On August 21, Congressman John Barrow issued a press release highlighting his support of the Savannah Harbor Expansion Project. This comes just two days after he released Factcheck.org’s review of a National Republican Congressional Committee ad that claims Barrow, who is fighting off a challenge from local builder Rick Allen for his 12th Congressional District seat, votes with President Barack Obama “on every issue that’s important to us here in Georgia.”
According to Congressional Quarterly, however, Barrow supported Obama only 35 percent of the time in 2013.
A savvy campaigner, the five-term congressman has managed to out-earn Allen, who has reportedly invested nearly a million dollars of his own money to win the seat.
In 2012, Allen was part of a bitter primary campaign highlighted by his high profile skirmishes with Evans attorney Wright McLeod. Though it was that rivalry made most of the headlines, former state Representative Lee Anderson topped the four Republicans in the field with 34 percent of the vote. Allen squeaked into the runoff after a recount by earning 26 percent to McLeod’s 25 percent.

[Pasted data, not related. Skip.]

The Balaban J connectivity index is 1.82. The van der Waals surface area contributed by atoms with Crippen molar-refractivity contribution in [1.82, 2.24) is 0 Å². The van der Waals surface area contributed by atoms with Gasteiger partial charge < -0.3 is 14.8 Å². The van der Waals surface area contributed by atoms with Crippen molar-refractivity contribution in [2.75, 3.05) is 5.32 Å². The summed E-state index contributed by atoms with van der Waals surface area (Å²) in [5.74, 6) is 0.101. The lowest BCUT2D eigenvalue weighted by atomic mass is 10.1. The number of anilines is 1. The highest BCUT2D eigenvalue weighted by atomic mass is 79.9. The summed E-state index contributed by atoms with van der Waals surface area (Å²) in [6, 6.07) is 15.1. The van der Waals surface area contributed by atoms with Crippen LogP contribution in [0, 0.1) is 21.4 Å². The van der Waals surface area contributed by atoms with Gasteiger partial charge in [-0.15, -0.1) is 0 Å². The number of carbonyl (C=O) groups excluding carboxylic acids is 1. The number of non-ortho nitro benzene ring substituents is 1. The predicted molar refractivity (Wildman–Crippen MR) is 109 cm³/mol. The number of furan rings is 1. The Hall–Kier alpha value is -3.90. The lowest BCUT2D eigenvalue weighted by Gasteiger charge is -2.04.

Anderson beat Allen in the runoff by just 159 votes, eventually losing to Barrow in the general election.
Here’s the profile we did on Allen for the June 7, 2012 issue of the Metro Spirit.
A New Calling
Rick Allen attempts to build a political career after building business
JUNE 7, 2012–Though the race to represent the 12th Congressional District is Republican businessman Rick Allen’s first fight as a candidate, he admits it’s hardly the first time he’s considered running for office.
“Every time I’d want to change something, I’d feel a call to get involved,” Allen said last week in an interview at the Spirit offices. “Every time that I saw things being done that shouldn’t be done, I felt the need to get involved.”
It was a drive he was more or less able to keep in check, however. Until about five years ago he didn’t feel he could reasonably do anything about it, anyway. He was busy raising a family and focusing on a business. But then his mother died last year and he felt the calling again, only this time, when he opened the paper, he saw the redrawn 12th District and everything seemed to fall into place.
The newly drawn district was tailor made for a run.